Rorschach’s goal: He wanted to offer a globally applicable test procedure (based on Sigmund Freud’s depth psychology) that would represent an objective method for diagnosing the entire personality. The interpretation of a Rorschach protocol is expected to provide information on cognitive and affective aspects as well as on the ego structure. Rorschach hoped to be able to make occult material from the psyche of his test persons visible with the ten blot images he provided. Since the Rorschach test (first of all) knows no correct and no wrong answer, the test subject can express himself seemingly unbiasedly. Nothing slows down the associations and attributions. However, the tester is determined by a multitude of predefined criteria during his evaluation. Clinical psychologists also expected the Rorschach test to be a method that would cause patients to reveal their private world. “He tells what he ‘sees’ on the various panels and projects his feelings and thoughts because the panels do not represent socially standardised objects to which culturally prescribed answers exist. The respondent is not aware of what he is saying in his answers. He can’t hide behind cultural norms. Knockers and Davidson finally let the cat out of the bag when they write:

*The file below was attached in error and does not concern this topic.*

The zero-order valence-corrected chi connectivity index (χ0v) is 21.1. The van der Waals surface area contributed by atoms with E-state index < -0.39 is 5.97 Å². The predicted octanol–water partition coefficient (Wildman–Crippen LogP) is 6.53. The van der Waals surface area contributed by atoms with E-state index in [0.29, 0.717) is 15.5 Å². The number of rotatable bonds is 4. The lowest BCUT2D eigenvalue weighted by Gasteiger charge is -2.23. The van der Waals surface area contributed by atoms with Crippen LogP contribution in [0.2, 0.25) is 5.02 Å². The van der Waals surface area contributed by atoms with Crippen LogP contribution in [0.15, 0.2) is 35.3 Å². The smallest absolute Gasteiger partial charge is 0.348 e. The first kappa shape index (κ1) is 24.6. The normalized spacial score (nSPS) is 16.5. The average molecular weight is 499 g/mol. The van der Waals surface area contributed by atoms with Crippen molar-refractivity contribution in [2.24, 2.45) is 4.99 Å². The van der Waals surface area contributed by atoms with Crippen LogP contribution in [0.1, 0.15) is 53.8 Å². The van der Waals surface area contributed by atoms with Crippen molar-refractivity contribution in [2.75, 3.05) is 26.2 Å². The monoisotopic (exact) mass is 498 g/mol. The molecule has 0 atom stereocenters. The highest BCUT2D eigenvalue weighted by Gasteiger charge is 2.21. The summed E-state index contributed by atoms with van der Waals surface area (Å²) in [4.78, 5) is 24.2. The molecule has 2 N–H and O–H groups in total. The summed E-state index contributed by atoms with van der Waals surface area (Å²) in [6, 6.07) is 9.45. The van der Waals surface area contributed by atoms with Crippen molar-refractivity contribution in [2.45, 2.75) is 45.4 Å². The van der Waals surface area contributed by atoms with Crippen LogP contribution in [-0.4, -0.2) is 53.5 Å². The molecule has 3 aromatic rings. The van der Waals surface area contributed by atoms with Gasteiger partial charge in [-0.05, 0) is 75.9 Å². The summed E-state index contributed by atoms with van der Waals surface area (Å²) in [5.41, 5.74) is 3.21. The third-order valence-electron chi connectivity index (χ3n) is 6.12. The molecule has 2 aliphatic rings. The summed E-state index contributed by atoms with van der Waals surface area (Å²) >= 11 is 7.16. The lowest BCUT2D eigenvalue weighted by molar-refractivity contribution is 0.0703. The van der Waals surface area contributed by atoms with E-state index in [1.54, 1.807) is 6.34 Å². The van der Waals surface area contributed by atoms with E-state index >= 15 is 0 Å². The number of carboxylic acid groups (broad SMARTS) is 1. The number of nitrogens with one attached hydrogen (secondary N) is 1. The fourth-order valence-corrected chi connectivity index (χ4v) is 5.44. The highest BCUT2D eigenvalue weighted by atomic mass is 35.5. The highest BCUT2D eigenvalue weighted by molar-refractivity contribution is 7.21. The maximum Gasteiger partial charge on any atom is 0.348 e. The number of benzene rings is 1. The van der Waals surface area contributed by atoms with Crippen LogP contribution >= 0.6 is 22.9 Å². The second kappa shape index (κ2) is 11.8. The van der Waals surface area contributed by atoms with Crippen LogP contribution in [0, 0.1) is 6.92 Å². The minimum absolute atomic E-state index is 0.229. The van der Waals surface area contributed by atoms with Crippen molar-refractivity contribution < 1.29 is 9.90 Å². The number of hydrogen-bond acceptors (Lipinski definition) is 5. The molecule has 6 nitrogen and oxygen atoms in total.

»In the Rorschach situation you don't know what the right, best or typical answer is. Everyone has to react in his own specific way. By answering in this way, one unintentionally or unconsciously reveals precisely those parts of the ego that one does not fully know oneself.«
The psychologist’s aim is to uncover hidden, hidden sides of the subject’s personality with the magic of klecksography. However, in-depth knowledge of psychoanalysis is an indispensable prerequisite for the interpreter. This is where the weaknesses of the method lie.